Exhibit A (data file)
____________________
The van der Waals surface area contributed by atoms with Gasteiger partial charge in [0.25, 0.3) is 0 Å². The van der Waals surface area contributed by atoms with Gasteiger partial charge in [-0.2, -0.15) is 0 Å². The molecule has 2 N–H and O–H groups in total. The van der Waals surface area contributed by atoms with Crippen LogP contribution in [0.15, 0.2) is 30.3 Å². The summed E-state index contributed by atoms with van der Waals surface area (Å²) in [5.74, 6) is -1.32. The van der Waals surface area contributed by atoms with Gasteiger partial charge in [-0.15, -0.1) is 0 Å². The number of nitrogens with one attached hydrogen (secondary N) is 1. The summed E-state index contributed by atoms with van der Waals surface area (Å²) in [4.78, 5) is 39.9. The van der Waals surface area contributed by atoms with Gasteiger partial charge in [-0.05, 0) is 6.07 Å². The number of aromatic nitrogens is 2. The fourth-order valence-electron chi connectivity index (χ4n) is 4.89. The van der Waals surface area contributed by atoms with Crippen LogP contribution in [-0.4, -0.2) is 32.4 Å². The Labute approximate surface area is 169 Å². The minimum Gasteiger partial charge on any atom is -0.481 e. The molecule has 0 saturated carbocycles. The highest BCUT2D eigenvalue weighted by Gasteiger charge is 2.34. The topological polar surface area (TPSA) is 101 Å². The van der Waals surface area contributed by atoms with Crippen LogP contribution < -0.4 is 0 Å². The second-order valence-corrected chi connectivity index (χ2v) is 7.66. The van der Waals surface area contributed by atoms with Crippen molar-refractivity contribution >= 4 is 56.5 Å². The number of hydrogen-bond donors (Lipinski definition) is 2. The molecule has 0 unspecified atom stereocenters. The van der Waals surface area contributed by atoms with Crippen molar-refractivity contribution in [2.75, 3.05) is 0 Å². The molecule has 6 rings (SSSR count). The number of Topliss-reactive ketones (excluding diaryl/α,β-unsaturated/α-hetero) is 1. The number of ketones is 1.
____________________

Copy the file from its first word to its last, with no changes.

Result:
The van der Waals surface area contributed by atoms with Gasteiger partial charge in [0.25, 0.3) is 0 Å². The van der Waals surface area contributed by atoms with Gasteiger partial charge in [-0.2, -0.15) is 0 Å². The molecule has 2 N–H and O–H groups in total. The van der Waals surface area contributed by atoms with Crippen LogP contribution in [0.15, 0.2) is 30.3 Å². The summed E-state index contributed by atoms with van der Waals surface area (Å²) in [5.74, 6) is -1.32. The van der Waals surface area contributed by atoms with Gasteiger partial charge in [-0.15, -0.1) is 0 Å². The number of nitrogens with one attached hydrogen (secondary N) is 1. The summed E-state index contributed by atoms with van der Waals surface area (Å²) in [4.78, 5) is 39.9. The van der Waals surface area contributed by atoms with Gasteiger partial charge in [-0.05, 0) is 6.07 Å². The number of aromatic nitrogens is 2. The fourth-order valence-electron chi connectivity index (χ4n) is 4.89. The van der Waals surface area contributed by atoms with Crippen LogP contribution in [-0.4, -0.2) is 32.4 Å². The Labute approximate surface area is 169 Å². The minimum Gasteiger partial charge on any atom is -0.481 e. The molecule has 0 saturated carbocycles. The highest BCUT2D eigenvalue weighted by Gasteiger charge is 2.34. The topological polar surface area (TPSA) is 101 Å². The van der Waals surface area contributed by atoms with Crippen LogP contribution < -0.4 is 0 Å². The second-order valence-corrected chi connectivity index (χ2v) is 7.66. The van der Waals surface area contributed by atoms with Crippen molar-refractivity contribution >= 4 is 56.5 Å². The number of hydrogen-bond donors (Lipinski definition) is 2. The molecule has 0 unspecified atom stereocenters. The van der Waals surface area contributed by atoms with Crippen molar-refractivity contribution in [2.75, 3.05) is 0 Å². The molecule has 6 rings (SSSR count). The number of Topliss-reactive ketones (excluding diaryl/α,β-unsaturated/α-hetero) is 1. The number of ketones is 1.